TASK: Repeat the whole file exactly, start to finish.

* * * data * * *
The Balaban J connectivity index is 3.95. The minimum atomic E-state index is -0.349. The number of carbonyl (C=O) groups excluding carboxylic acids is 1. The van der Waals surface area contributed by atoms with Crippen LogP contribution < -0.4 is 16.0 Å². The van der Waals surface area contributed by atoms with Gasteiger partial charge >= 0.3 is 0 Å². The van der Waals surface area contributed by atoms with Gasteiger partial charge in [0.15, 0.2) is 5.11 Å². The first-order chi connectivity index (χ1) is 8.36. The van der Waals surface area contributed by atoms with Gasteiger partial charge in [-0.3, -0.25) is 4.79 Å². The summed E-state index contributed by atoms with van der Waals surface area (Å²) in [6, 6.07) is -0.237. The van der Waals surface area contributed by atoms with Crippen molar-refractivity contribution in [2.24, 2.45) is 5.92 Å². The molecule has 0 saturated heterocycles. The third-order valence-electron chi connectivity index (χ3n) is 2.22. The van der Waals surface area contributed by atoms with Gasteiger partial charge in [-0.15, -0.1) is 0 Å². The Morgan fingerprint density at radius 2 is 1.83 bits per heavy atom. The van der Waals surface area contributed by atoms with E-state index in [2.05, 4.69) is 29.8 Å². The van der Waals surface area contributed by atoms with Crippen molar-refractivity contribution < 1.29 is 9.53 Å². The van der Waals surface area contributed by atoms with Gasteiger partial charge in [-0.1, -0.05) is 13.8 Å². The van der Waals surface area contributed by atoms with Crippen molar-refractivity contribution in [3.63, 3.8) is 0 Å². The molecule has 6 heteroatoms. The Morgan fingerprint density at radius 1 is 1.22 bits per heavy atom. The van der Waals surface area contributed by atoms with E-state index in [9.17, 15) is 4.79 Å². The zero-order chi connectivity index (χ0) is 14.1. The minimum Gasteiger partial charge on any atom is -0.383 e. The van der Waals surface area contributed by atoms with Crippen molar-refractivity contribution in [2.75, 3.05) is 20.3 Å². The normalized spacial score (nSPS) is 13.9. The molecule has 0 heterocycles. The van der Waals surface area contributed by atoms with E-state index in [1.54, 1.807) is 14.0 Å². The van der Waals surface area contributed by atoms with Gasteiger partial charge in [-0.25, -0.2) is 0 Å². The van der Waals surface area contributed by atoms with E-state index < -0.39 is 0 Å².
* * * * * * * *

The Balaban J connectivity index is 3.95. The minimum atomic E-state index is -0.349. The number of carbonyl (C=O) groups excluding carboxylic acids is 1. The van der Waals surface area contributed by atoms with Crippen LogP contribution < -0.4 is 16.0 Å². The van der Waals surface area contributed by atoms with Gasteiger partial charge >= 0.3 is 0 Å². The van der Waals surface area contributed by atoms with Gasteiger partial charge in [0.15, 0.2) is 5.11 Å². The first-order chi connectivity index (χ1) is 8.36. The van der Waals surface area contributed by atoms with Gasteiger partial charge in [-0.3, -0.25) is 4.79 Å². The summed E-state index contributed by atoms with van der Waals surface area (Å²) in [6, 6.07) is -0.237. The van der Waals surface area contributed by atoms with Crippen molar-refractivity contribution in [2.24, 2.45) is 5.92 Å². The molecule has 0 saturated heterocycles. The third-order valence-electron chi connectivity index (χ3n) is 2.22. The van der Waals surface area contributed by atoms with Gasteiger partial charge in [-0.15, -0.1) is 0 Å². The Morgan fingerprint density at radius 2 is 1.83 bits per heavy atom. The van der Waals surface area contributed by atoms with E-state index in [2.05, 4.69) is 29.8 Å². The van der Waals surface area contributed by atoms with Crippen molar-refractivity contribution < 1.29 is 9.53 Å². The van der Waals surface area contributed by atoms with Gasteiger partial charge in [-0.1, -0.05) is 13.8 Å². The van der Waals surface area contributed by atoms with Crippen molar-refractivity contribution in [3.63, 3.8) is 0 Å². The molecule has 6 heteroatoms. The Morgan fingerprint density at radius 1 is 1.22 bits per heavy atom. The van der Waals surface area contributed by atoms with E-state index in [9.17, 15) is 4.79 Å². The zero-order chi connectivity index (χ0) is 14.1. The minimum Gasteiger partial charge on any atom is -0.383 e. The van der Waals surface area contributed by atoms with Crippen molar-refractivity contribution in [2.75, 3.05) is 20.3 Å². The normalized spacial score (nSPS) is 13.9. The molecule has 0 heterocycles. The van der Waals surface area contributed by atoms with E-state index in [1.54, 1.807) is 14.0 Å². The van der Waals surface area contributed by atoms with Gasteiger partial charge in [-0.25, -0.2) is 0 Å². The van der Waals surface area contributed by atoms with E-state index < -0.39 is 0 Å².